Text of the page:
In the ionic equation all strong electrolytes (strong acids, strong bases, and soluble ionic salts) are dissociated into their ions. This more accurately reflects the species that are found in the reaction mixture. Ag+(aq) + NO3- (aq) + K+ (aq) + Cl- (aq) AgCl(s) + K+(aq) + NO3- (aq) Ionic Equation
To form the net ionic equation, cross out anything that does not change from the left side of the equation to the right. Ag+(aq) + NO3-(aq) + K+(aq) + Cl-(aq) AgCl(s) + K+(aq) + NO3-(aq) Net Ionic Equation
To form the net ionic equation, cross out anything that does not change from the left side of the equation to the right. The only things left in the equation are those things that change (i.e., react) during the course of the reaction. Ag+(aq) + Cl-(aq) AgCl(s) Net Ionic Equation
To form the net ionic equation, cross out anything that does not change from the left side of the equation to the right. The only things left in the equation are those things that change (i.e., react) during the course of the reaction. Those things that didn’t change (and were deleted from the net ionic equation) are called spectator ions. Ag+(aq) + NO3-(aq) + K+(aq) + Cl-(aq) AgCl(s) + K+(aq) + NO3-(aq) Net Ionic Equation
Writing Net Ionic Equations • Write a balanced molecular equation. • Dissociate all strong electrolytes. • Cross out anything that remains unchanged from the left side to the right side of the equation. • Write the net ionic equation with the species that remain.
Examples: Write the molecular, complete ionic and net ionic equations for each of the following reactions. • Aqueous solutions of sodium sulfide and calcium nitrate are mixed.
2. Aqueous solutions of barium chloride and potassium sulfate are mixed.
3. Aqueous solutions of silver nitrate and ammonium chloride are mixed.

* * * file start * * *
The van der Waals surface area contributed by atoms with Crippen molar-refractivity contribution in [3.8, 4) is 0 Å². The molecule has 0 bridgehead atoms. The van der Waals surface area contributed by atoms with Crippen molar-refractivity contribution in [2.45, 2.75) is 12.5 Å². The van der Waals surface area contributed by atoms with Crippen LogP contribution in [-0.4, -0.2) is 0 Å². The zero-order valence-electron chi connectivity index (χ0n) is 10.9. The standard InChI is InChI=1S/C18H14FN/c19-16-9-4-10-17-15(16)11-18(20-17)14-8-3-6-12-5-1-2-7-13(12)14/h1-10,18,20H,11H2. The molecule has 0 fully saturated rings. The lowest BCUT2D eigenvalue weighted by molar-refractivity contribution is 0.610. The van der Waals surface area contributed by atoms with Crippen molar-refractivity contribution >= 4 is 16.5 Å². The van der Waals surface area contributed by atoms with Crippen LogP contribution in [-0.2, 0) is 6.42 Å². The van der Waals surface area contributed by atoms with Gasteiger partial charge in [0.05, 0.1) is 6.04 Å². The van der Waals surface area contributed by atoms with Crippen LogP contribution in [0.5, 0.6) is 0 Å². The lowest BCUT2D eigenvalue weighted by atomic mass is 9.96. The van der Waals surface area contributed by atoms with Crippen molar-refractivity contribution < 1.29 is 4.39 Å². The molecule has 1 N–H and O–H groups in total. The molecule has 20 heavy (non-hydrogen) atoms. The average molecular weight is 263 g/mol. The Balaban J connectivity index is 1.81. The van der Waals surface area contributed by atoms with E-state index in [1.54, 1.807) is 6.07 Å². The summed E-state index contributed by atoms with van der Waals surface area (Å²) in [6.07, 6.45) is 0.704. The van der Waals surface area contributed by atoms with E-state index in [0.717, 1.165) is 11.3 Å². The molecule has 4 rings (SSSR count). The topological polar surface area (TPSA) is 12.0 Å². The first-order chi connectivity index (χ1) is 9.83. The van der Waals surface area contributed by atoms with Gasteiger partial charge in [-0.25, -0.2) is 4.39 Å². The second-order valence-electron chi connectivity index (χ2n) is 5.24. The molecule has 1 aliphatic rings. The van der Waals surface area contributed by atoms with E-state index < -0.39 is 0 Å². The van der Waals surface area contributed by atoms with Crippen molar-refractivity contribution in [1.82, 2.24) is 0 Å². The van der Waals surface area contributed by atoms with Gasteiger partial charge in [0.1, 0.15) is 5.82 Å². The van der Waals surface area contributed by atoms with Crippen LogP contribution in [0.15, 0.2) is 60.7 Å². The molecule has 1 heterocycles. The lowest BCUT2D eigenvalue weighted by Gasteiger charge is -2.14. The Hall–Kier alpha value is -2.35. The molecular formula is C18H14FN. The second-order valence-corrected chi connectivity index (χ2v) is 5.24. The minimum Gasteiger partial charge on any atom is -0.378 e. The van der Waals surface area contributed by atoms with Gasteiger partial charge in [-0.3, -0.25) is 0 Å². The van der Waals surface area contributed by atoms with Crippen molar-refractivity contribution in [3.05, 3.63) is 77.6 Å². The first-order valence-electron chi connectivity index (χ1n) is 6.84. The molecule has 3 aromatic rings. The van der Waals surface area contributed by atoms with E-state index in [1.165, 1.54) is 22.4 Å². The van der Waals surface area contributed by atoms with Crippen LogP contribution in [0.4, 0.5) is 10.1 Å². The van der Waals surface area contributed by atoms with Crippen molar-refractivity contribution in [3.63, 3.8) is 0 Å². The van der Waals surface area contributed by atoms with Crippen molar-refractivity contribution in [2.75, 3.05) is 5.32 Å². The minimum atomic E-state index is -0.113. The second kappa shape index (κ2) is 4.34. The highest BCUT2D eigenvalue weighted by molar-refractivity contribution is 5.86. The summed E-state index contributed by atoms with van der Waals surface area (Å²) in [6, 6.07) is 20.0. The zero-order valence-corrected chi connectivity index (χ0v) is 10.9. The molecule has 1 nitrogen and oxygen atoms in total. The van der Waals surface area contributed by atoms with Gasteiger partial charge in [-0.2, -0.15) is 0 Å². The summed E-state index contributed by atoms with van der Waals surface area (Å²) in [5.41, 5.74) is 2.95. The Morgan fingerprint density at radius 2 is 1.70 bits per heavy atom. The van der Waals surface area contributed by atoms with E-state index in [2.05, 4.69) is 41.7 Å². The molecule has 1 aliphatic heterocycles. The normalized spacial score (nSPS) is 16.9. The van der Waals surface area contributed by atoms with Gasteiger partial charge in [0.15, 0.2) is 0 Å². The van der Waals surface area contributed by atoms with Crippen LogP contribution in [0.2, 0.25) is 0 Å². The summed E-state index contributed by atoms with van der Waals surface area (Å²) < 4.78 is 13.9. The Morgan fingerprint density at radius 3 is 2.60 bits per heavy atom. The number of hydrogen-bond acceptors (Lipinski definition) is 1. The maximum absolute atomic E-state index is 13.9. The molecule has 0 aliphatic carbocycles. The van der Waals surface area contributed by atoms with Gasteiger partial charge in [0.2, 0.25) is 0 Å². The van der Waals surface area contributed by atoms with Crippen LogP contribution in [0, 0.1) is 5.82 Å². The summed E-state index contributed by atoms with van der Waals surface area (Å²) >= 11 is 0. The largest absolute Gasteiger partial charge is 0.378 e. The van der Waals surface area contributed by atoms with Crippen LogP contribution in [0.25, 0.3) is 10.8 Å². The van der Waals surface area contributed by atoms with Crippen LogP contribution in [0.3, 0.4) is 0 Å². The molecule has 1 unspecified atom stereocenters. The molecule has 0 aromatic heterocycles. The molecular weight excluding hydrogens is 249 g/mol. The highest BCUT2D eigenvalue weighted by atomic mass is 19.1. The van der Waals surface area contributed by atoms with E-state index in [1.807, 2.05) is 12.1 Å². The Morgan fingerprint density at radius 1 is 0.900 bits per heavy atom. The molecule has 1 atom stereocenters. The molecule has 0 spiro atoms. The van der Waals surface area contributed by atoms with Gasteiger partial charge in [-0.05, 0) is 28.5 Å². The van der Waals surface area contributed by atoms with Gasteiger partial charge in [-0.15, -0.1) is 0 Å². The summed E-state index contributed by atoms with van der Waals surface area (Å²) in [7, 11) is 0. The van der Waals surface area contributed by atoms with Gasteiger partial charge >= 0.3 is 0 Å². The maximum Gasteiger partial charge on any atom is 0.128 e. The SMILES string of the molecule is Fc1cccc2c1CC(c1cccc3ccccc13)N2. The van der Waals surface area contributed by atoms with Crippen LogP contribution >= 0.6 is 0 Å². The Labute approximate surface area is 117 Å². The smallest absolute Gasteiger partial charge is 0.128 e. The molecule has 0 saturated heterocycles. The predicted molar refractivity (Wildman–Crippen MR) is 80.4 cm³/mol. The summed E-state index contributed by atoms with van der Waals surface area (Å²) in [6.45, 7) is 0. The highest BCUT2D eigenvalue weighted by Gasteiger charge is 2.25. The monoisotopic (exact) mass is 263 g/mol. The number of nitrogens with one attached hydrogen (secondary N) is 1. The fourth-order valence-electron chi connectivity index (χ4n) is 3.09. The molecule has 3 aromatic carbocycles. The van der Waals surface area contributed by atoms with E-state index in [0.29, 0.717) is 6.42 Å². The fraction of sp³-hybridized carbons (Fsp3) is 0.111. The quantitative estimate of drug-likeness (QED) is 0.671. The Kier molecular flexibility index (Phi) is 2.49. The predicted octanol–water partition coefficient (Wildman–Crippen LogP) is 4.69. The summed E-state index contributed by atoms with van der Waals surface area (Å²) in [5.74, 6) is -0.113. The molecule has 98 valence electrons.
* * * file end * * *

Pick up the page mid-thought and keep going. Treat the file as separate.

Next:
Homework • Page 157 answer: 4.7 to 4.9 • Page 158 4.19 to 4.28 odd • Read Section 4.3
September 24- Section 4.3 Acid – Bases Reactions • Strong and weak Acid and Bases • Neutralization Reactions
Classify as strong, weak or nonelectrolyte CaCl2 HNO3 C2H5OH HC2H3O2
Rank the following solutions in order of increasing electrical conductivity • Ca(NO3)2 • C6 H12 O6 • NaC2 H3O2 • HC2 H3O2
Acids: • Substances that increase the concentration of H+ when dissolved in water (Arrhenius). • Proton donors (Brønsted–Lowry).
Acids There are only seven strong acids: • Hydrochloric (HCl) • Hydrobromic (HBr) • Hydroiodic (HI) • Nitric (HNO3) • Sulfuric (H2SO4) • Chloric (HClO3) • Perchloric (HClO4)
Acids • Dissociation = pre-formed ions in solid move apart in solution. • Ionization = neutral substance forms ions in solution. • Acids= substances that ionize toform H+ in solution(e.g. HCl,HNO3,CH3CO2H, lemon, lime, vitamin C). Proton donors. • Acids with one acidic proton are called monoprotic (e.g., HCl). • Acids with two acidic protons are called diprotic (e.g., H2SO4). • Acids with many acidic protons are called polyprotic.
Bases: • Substances that increase the concentration of OH− when dissolved in water (Arrhenius). • Proton acceptors (Brønsted–Lowry).
Bases • Bases = substances that react with the H+ ions formed by acids (e.g. NH3, Drano™, Milk of Magnesia™). Proton acceptors (Bronsted-Lowry).
Strong and Weak Acids and Bases • Strong acids and bases are strong electrolytes. • They are completely ionized in solution. • Strong acids are HCl, HBr, HI, HNO3, H2SO4, HClO3 and HClO4. • Strong bases are group 1 hydroxides and soluble group 2 hydroxides. • Weak acids and bases are weak electrolytes. • They are partially ionized in solution.
Acid-Base Reactions In an acid-base reaction, the acid donates a proton (H+) to the base.
Neutralization Reactions and Salts • Neutralization occurs when a solution of an acid and a base are mixed: • HCl(aq) + NaOH(aq) H2O(l) + NaCl(aq) • We form a salt (NaCl) and water. • Salt = ionic compound whose cation comes from a base and anion from an acid. • Neutralization between acid and metal hydroxide produces water and a salt. • In net ionic equations, strong acids and bases are written dissociated, while weak acids and bases are written associated (non-dissociated)
Neutralization Reactions Observe the reaction between Milk of Magnesia, Mg(OH)2, and HCl.